"Go sell crazy somewhere else, we're all full up, here!" (Jack Nicholson, As Good as It Gets)
As I have noted time and again in this blog, your mental health is closely tied into your financial health. And by that, I don't mean just the idea that you are "sane" - whatever that means - but that you have a rational grip on reality.
Few people do.
It is tragic that some folks have severe mental health problems and require professional care and pharmaceutical solutions. Many of us make fun of the mentally ill or secretly (or openly) believe it is their "fault" they are ill. Yet no one today would say the same about someone with cancer (as they did in the past). Well, maybe not everyone. A lot of people still blame sick people for being sick.
But mental health goes beyond the "Crazy" people in the world. Many "functional" people out there are still not operating in the world of reality. After all, a payday loan is not something a rational thinking person would take out. Renting to own furniture is insane, if you'll pardon the term. And yea, you'd have to be crazy to spend $4000 on bling rims for a $2000 car - and have them last barely a year.
People make very bad economic decisions when they are disassociated from reality. And many of us are a little crazy in this way. We convince ourselves that poor financial planning and poor economic choices are, in fact, good ones. We lie to ourselves, and lie to each other, in this regard.
(Of course, even if you make rational decisions in life, you can still make mistakes, based on bad market data, or just plain bad luck. But on the whole, most people become economically disadvantaged by making poor choices based on a skewed perception of reality - a minor form of insanity present in us all).
It takes a lot of effort on your own part to try to think rationally and non-emotionally when making business and financial decisions. As a result, you need time and effort to do this, and when people start crowding your life with their problems and concerns, it can create a cacophony of noise that drowns out your own rational thinking.
The TeeVee is a huge source of this noise - in the programs and the ads. TeeVee prevents you from thinking rationally, as you see 500 ads for huge SUV and pretty soon, you are thinking that leasing a new monster truck makes sense.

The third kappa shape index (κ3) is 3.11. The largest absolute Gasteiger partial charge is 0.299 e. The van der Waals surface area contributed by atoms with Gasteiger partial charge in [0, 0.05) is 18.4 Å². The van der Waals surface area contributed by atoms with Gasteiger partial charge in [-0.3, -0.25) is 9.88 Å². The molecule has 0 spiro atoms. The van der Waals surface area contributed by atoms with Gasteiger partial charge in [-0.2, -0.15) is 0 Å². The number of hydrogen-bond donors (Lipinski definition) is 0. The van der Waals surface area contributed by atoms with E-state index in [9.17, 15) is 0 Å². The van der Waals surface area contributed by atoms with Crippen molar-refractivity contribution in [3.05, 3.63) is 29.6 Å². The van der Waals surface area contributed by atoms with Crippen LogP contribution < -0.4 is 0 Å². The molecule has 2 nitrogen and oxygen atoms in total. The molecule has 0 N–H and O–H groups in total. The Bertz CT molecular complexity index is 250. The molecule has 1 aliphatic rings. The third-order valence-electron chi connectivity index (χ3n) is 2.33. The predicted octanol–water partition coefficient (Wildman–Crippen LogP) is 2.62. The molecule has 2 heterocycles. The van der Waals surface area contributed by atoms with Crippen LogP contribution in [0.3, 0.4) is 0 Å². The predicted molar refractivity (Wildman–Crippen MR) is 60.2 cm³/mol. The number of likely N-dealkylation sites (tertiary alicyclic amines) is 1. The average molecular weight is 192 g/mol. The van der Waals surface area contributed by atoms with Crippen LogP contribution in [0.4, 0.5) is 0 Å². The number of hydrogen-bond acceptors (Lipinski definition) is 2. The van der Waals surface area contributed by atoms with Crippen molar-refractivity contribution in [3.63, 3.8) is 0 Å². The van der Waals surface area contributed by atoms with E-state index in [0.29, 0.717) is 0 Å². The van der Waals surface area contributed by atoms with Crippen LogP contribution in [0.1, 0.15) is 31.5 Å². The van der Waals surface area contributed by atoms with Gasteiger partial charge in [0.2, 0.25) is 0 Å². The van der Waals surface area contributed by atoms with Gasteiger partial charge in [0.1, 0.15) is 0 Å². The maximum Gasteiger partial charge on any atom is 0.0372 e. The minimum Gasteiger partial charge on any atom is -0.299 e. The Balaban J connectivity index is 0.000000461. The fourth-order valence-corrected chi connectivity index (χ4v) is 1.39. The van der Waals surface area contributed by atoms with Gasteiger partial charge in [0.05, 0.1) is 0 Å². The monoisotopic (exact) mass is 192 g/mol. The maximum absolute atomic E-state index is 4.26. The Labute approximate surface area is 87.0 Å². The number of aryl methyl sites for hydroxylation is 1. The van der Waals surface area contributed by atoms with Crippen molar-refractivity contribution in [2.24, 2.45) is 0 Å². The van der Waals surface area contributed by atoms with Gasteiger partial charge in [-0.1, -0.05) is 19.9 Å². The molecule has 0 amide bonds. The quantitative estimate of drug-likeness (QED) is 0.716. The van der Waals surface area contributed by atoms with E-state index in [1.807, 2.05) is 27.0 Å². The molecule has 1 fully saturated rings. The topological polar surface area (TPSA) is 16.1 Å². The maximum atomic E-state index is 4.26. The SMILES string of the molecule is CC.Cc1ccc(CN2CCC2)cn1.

The secret to avoiding this - and avoiding a lot of crazy in your own life - is to live a quieter life. Unplug the TeeVee, spend more time with yourself, taking care of yourself, and less time with noisy friends, their gossip, and their problems.
This is not to say you need to live like a hermit, only that you should make sure your life has lots of quiet, contemplative time. But if you think about it, the classic philosopher or guru is depicted as a hermit, living on a mountaintop, trying to get away from the noise of humanity, so he can think. Or think of the absent-minded professor, profound in thought, out of touch with the minutiae of daily living. You can't think very well if your world is drowned in noise and commotion.
Most people do the opposite, drowning their life in noise, activity, and motion. Many folks today augment this with electronic devices - constantly Twittering, e-mailing, Facebooking, texting, or whatever, all while wearing earphones playing music. The end result of all of this is a lot of communication, but very little actual content. It is a communications network designed for the Sarah Palins of the world - doncha know!
It is not "selfish" to take care of yourself and be kind to yourself. And by that, I don't mean running up credit card or other debt, to buy a new luxury car or buy a spa vacation. Being kind to yourself means getting your financial house in order, so you do not have to stress about debt for the rest of your life or wonder where your next paycheck is coming from.
And in that regard, we come to the title of this piece. "Go sell crazy somewhere else!" is my motto. Because we have a hard enough time trying to take care of ourselves here.